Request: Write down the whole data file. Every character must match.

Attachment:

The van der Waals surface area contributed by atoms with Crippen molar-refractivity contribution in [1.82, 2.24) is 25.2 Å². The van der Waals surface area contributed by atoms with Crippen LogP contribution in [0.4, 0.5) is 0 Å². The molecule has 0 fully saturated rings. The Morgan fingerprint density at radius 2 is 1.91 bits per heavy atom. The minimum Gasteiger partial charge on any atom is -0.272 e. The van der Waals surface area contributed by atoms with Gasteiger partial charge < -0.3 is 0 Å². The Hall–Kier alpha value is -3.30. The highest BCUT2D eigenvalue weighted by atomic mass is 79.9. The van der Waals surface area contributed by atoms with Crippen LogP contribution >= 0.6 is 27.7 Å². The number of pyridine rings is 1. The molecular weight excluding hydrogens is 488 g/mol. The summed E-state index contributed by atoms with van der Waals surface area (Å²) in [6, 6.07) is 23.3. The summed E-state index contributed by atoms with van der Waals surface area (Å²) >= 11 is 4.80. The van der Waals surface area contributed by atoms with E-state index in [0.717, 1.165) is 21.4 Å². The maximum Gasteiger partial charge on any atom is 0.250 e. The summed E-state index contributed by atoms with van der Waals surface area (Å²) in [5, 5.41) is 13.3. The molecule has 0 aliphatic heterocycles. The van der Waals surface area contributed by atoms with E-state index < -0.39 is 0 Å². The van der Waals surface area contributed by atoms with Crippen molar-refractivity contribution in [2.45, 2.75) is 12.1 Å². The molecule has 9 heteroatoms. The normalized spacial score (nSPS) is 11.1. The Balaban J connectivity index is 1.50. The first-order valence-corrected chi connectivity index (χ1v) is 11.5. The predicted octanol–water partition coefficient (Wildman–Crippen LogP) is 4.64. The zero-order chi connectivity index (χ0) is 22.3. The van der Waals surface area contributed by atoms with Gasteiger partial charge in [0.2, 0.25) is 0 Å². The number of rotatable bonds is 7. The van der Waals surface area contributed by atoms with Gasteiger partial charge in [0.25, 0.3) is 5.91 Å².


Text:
The van der Waals surface area contributed by atoms with Crippen molar-refractivity contribution in [1.82, 2.24) is 25.2 Å². The van der Waals surface area contributed by atoms with Crippen LogP contribution in [0.4, 0.5) is 0 Å². The molecule has 0 fully saturated rings. The Morgan fingerprint density at radius 2 is 1.91 bits per heavy atom. The minimum Gasteiger partial charge on any atom is -0.272 e. The van der Waals surface area contributed by atoms with Gasteiger partial charge < -0.3 is 0 Å². The Hall–Kier alpha value is -3.30. The highest BCUT2D eigenvalue weighted by atomic mass is 79.9. The van der Waals surface area contributed by atoms with Crippen LogP contribution >= 0.6 is 27.7 Å². The number of pyridine rings is 1. The molecular weight excluding hydrogens is 488 g/mol. The summed E-state index contributed by atoms with van der Waals surface area (Å²) in [6, 6.07) is 23.3. The summed E-state index contributed by atoms with van der Waals surface area (Å²) >= 11 is 4.80. The van der Waals surface area contributed by atoms with E-state index in [0.717, 1.165) is 21.4 Å². The maximum Gasteiger partial charge on any atom is 0.250 e. The summed E-state index contributed by atoms with van der Waals surface area (Å²) in [5, 5.41) is 13.3. The molecule has 0 aliphatic heterocycles. The van der Waals surface area contributed by atoms with E-state index < -0.39 is 0 Å². The van der Waals surface area contributed by atoms with Crippen molar-refractivity contribution in [2.45, 2.75) is 12.1 Å². The molecule has 9 heteroatoms. The normalized spacial score (nSPS) is 11.1. The Balaban J connectivity index is 1.50. The first-order valence-corrected chi connectivity index (χ1v) is 11.5. The predicted octanol–water partition coefficient (Wildman–Crippen LogP) is 4.64. The zero-order chi connectivity index (χ0) is 22.3. The van der Waals surface area contributed by atoms with Gasteiger partial charge in [0.2, 0.25) is 0 Å². The number of rotatable bonds is 7. The van der Waals surface area contributed by atoms with Gasteiger partial charge in [0.25, 0.3) is 5.91 Å².